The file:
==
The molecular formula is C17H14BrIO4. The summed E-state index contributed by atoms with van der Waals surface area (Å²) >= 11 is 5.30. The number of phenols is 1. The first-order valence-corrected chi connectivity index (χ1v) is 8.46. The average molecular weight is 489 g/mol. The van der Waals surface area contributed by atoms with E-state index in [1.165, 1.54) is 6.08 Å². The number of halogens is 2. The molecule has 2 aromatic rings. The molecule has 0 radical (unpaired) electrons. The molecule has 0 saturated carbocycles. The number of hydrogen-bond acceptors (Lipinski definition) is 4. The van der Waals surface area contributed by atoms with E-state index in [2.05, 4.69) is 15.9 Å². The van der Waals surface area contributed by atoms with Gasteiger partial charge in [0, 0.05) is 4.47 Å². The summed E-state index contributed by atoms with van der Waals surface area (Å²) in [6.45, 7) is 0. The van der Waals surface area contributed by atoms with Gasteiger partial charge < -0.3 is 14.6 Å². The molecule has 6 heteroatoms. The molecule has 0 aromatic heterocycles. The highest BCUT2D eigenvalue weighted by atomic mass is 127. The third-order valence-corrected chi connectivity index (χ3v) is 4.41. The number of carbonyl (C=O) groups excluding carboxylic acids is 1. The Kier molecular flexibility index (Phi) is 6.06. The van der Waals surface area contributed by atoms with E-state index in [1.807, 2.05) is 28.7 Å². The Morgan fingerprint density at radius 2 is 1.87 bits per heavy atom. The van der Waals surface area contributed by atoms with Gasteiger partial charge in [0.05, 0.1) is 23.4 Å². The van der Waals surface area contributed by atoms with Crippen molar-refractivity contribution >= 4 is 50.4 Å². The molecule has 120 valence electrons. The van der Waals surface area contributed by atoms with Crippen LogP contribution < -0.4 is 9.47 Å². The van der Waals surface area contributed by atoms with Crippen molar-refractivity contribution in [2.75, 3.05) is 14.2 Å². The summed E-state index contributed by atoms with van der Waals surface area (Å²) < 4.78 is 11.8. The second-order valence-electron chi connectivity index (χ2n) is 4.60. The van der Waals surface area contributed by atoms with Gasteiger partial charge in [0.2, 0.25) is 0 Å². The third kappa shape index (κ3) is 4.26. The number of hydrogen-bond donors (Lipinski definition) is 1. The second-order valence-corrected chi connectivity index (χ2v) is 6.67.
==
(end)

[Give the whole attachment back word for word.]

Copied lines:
The molecular formula is C17H14BrIO4. The summed E-state index contributed by atoms with van der Waals surface area (Å²) >= 11 is 5.30. The number of phenols is 1. The first-order valence-corrected chi connectivity index (χ1v) is 8.46. The average molecular weight is 489 g/mol. The van der Waals surface area contributed by atoms with E-state index in [1.165, 1.54) is 6.08 Å². The number of halogens is 2. The molecule has 2 aromatic rings. The molecule has 0 radical (unpaired) electrons. The molecule has 0 saturated carbocycles. The number of hydrogen-bond acceptors (Lipinski definition) is 4. The van der Waals surface area contributed by atoms with E-state index in [2.05, 4.69) is 15.9 Å². The van der Waals surface area contributed by atoms with Gasteiger partial charge in [0, 0.05) is 4.47 Å². The summed E-state index contributed by atoms with van der Waals surface area (Å²) in [6.45, 7) is 0. The van der Waals surface area contributed by atoms with Gasteiger partial charge < -0.3 is 14.6 Å². The molecule has 6 heteroatoms. The molecule has 0 aromatic heterocycles. The highest BCUT2D eigenvalue weighted by atomic mass is 127. The third-order valence-corrected chi connectivity index (χ3v) is 4.41. The number of carbonyl (C=O) groups excluding carboxylic acids is 1. The Kier molecular flexibility index (Phi) is 6.06. The van der Waals surface area contributed by atoms with E-state index in [1.807, 2.05) is 28.7 Å². The Morgan fingerprint density at radius 2 is 1.87 bits per heavy atom. The van der Waals surface area contributed by atoms with Gasteiger partial charge in [0.05, 0.1) is 23.4 Å². The van der Waals surface area contributed by atoms with Crippen molar-refractivity contribution >= 4 is 50.4 Å². The molecule has 120 valence electrons. The van der Waals surface area contributed by atoms with Crippen LogP contribution < -0.4 is 9.47 Å². The van der Waals surface area contributed by atoms with Crippen molar-refractivity contribution in [2.75, 3.05) is 14.2 Å². The summed E-state index contributed by atoms with van der Waals surface area (Å²) < 4.78 is 11.8. The second-order valence-electron chi connectivity index (χ2n) is 4.60. The van der Waals surface area contributed by atoms with Gasteiger partial charge in [0.2, 0.25) is 0 Å². The third kappa shape index (κ3) is 4.26. The number of hydrogen-bond donors (Lipinski definition) is 1. The second-order valence-corrected chi connectivity index (χ2v) is 6.67.